In January 1976, TRG released its first publication, entitled Home Run by Nicholas Scott MP, the President of TRG, arguing for a nationwide extension of the GLC's sale of council houses to their tenants a key part of the Conservative policy platform.[citation needed]

The 1980s saw TRG pitched headlong into some passionate debates within the Conservative Party, notably over the direction of economic policy and the apartheid regime in South Africa.[6][7] The group made annual Budget submissions representing their opposition to Thatcherite economic views.[citation needed]


The TRG sees itself following the philosophies of Benjamin Disraeli's "One Nation" and Harold Macmillan's "Middle Way". With an interventionist attitude, the TRG was set in the image of historical figures such as Iain Macleod and R.A. Butler.[citation needed]


Most pro-Europe Conservative politicians of the last thirty years have at one time or another been associated with the Tory Reform Group.[citation needed] The TRG was a constituent organisation of Conservative Mainstream alongside the Conservative Europe Group and Parliamentary Mainstream, and at one time were all run from shared offices in Westminster.[citation needed] TRG members formed the core of the short lived Pro-Euro Conservative Party, which disbanded in favour of the Liberal Democrats within three years of being formed. The TRG is commonly seen as supporting the European Union. However, it has no official position on UK membership of the EU and includes many Eurosceptics among its members and supporters.[8]


Defections from the Conservative PartyEdit

See alsoEdit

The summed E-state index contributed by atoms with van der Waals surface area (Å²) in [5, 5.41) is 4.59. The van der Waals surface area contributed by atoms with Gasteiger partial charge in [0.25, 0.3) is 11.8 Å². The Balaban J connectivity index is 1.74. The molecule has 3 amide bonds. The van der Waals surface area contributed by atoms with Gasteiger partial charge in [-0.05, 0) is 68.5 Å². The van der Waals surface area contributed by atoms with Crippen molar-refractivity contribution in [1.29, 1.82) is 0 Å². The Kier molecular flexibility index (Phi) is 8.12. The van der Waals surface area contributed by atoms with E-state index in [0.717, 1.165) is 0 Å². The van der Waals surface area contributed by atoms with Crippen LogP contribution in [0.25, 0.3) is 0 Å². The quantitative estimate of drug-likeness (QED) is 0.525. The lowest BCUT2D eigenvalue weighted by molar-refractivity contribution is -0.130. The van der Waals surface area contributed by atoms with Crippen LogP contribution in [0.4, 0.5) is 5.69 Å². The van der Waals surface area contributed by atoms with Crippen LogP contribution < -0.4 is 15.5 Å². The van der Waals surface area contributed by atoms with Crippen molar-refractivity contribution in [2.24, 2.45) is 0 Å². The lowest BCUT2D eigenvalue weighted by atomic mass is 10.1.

1. ^ "Archived copy". Archived from the original on 15 October 2009. Retrieved 2 February 2010.CS1 maint: archived copy as title (link) Tory Reform Group
  2. ^ Cameron, David. "Archived copy" (PDF). Archived from the original (PDF) on 19 July 2011. Retrieved 26 June 2010.CS1 maint: archived copy as title (link), The Reformer, London, June 2009.
  3. ^ The Reformer
  4. ^
  5. ^ Thatcher Foundation: Letter from Peter Walker to Leader 1975
  6. ^ Associated Press: Anti-Apartheid Demonstrators pelt Thatcher's car, 1 August 1986
  7. ^ Gainesville Sun, 1 August 1986
  8. ^ "Phil Pedley: A former Euro-enthusiast admits – 'I was wrong'"
  9. ^ a b TRG People Archived 23 January 2010 at the Wayback Machine – From the Official site
  10. ^ a b Tory left starts fightback
  11. ^ a b "Recent Liberal recruits include ex-Conservative MP Anna McCurley, ex-Tory Reform Group leader Arthur Bell and his wife Susan Bell" from North East Scotland by-election Archived 16 July 2011 at the Wayback Machine in Scottish Politics – The almanac of Scottish elections and politics Archived 4 September 2010 at the Wayback Machine
  12. ^ Where are they now: Keith Raffan Archived 10 June 2015 at the Wayback Machine, Total Politics
  13. ^ Reformer, August 2003, page 25
  14. ^ Times; Guardian; Daily Telegraph; Sun; Daily Mail; Daily Express; Mirror 12–14 August 1985
  15. ^ Wickham, Alex. "More Tory MPs Say Right-Wing Entryism And The Threat Of Deselections Could Force Them To Quit The Party". BuzzFeed. Retrieved 20 February 2019.

External linksEdit